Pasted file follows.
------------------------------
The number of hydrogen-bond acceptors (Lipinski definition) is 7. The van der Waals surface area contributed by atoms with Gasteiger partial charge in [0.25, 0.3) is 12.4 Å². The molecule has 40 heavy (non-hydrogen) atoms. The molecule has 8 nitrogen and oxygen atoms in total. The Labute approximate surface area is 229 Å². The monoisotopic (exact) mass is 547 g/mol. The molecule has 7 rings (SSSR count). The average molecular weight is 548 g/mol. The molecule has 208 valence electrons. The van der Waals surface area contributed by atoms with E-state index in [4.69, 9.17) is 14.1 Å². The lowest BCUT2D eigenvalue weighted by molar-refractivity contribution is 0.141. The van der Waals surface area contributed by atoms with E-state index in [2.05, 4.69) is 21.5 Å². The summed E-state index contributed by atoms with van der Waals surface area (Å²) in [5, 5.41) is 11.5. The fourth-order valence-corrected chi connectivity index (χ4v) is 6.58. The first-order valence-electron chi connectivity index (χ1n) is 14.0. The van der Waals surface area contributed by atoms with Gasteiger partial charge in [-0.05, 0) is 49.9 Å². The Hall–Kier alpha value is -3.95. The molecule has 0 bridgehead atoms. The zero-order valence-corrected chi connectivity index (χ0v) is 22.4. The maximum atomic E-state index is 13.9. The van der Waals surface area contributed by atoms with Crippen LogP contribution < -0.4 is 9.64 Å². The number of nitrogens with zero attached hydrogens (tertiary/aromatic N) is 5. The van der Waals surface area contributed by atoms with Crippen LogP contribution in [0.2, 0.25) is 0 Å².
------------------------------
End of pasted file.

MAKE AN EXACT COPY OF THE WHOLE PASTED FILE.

The number of hydrogen-bond acceptors (Lipinski definition) is 7. The van der Waals surface area contributed by atoms with Gasteiger partial charge in [0.25, 0.3) is 12.4 Å². The molecule has 40 heavy (non-hydrogen) atoms. The molecule has 8 nitrogen and oxygen atoms in total. The Labute approximate surface area is 229 Å². The monoisotopic (exact) mass is 547 g/mol. The molecule has 7 rings (SSSR count). The average molecular weight is 548 g/mol. The molecule has 208 valence electrons. The van der Waals surface area contributed by atoms with E-state index in [4.69, 9.17) is 14.1 Å². The lowest BCUT2D eigenvalue weighted by molar-refractivity contribution is 0.141. The van der Waals surface area contributed by atoms with E-state index in [2.05, 4.69) is 21.5 Å². The summed E-state index contributed by atoms with van der Waals surface area (Å²) in [5, 5.41) is 11.5. The fourth-order valence-corrected chi connectivity index (χ4v) is 6.58. The first-order valence-electron chi connectivity index (χ1n) is 14.0. The van der Waals surface area contributed by atoms with Gasteiger partial charge in [-0.05, 0) is 49.9 Å². The Hall–Kier alpha value is -3.95. The molecule has 0 bridgehead atoms. The zero-order valence-corrected chi connectivity index (χ0v) is 22.4. The maximum atomic E-state index is 13.9. The van der Waals surface area contributed by atoms with Crippen LogP contribution < -0.4 is 9.64 Å². The number of nitrogens with zero attached hydrogens (tertiary/aromatic N) is 5. The van der Waals surface area contributed by atoms with Crippen LogP contribution in [0.2, 0.25) is 0 Å².